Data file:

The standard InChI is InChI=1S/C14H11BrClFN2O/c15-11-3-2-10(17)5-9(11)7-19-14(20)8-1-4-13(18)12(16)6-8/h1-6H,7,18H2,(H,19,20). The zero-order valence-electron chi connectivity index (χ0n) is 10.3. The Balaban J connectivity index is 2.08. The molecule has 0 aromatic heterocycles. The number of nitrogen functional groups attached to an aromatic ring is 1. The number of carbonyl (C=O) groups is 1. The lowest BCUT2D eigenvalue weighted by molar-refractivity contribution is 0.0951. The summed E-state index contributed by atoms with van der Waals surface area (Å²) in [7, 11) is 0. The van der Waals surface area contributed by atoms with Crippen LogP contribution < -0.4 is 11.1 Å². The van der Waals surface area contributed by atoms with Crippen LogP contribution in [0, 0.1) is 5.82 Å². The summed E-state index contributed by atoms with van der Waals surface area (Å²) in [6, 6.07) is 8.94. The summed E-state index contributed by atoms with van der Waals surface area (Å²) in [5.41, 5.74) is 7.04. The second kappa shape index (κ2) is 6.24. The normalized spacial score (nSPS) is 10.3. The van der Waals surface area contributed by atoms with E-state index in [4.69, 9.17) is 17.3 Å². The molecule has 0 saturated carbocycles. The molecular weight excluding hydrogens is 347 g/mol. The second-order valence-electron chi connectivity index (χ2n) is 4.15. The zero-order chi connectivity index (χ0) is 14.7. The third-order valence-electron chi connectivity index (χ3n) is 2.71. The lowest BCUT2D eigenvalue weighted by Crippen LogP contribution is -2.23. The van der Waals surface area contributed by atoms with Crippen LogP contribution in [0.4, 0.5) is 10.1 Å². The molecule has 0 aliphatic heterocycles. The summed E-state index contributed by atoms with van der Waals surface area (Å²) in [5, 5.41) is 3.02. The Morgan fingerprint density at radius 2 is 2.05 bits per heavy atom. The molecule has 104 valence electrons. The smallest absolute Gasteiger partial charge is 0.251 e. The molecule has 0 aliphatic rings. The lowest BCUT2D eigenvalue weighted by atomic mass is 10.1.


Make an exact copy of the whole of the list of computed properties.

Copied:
The standard InChI is InChI=1S/C14H11BrClFN2O/c15-11-3-2-10(17)5-9(11)7-19-14(20)8-1-4-13(18)12(16)6-8/h1-6H,7,18H2,(H,19,20). The zero-order valence-electron chi connectivity index (χ0n) is 10.3. The Balaban J connectivity index is 2.08. The molecule has 0 aromatic heterocycles. The number of nitrogen functional groups attached to an aromatic ring is 1. The number of carbonyl (C=O) groups is 1. The lowest BCUT2D eigenvalue weighted by molar-refractivity contribution is 0.0951. The summed E-state index contributed by atoms with van der Waals surface area (Å²) in [7, 11) is 0. The van der Waals surface area contributed by atoms with Crippen LogP contribution < -0.4 is 11.1 Å². The van der Waals surface area contributed by atoms with Crippen LogP contribution in [0, 0.1) is 5.82 Å². The summed E-state index contributed by atoms with van der Waals surface area (Å²) in [6, 6.07) is 8.94. The summed E-state index contributed by atoms with van der Waals surface area (Å²) in [5.41, 5.74) is 7.04. The second kappa shape index (κ2) is 6.24. The normalized spacial score (nSPS) is 10.3. The van der Waals surface area contributed by atoms with E-state index in [4.69, 9.17) is 17.3 Å². The molecule has 0 saturated carbocycles. The molecular weight excluding hydrogens is 347 g/mol. The second-order valence-electron chi connectivity index (χ2n) is 4.15. The zero-order chi connectivity index (χ0) is 14.7. The third-order valence-electron chi connectivity index (χ3n) is 2.71. The lowest BCUT2D eigenvalue weighted by Crippen LogP contribution is -2.23. The van der Waals surface area contributed by atoms with Crippen LogP contribution in [0.4, 0.5) is 10.1 Å². The molecule has 0 aliphatic heterocycles. The summed E-state index contributed by atoms with van der Waals surface area (Å²) in [5, 5.41) is 3.02. The Morgan fingerprint density at radius 2 is 2.05 bits per heavy atom. The molecule has 104 valence electrons. The smallest absolute Gasteiger partial charge is 0.251 e. The molecule has 0 aliphatic rings. The lowest BCUT2D eigenvalue weighted by atomic mass is 10.1.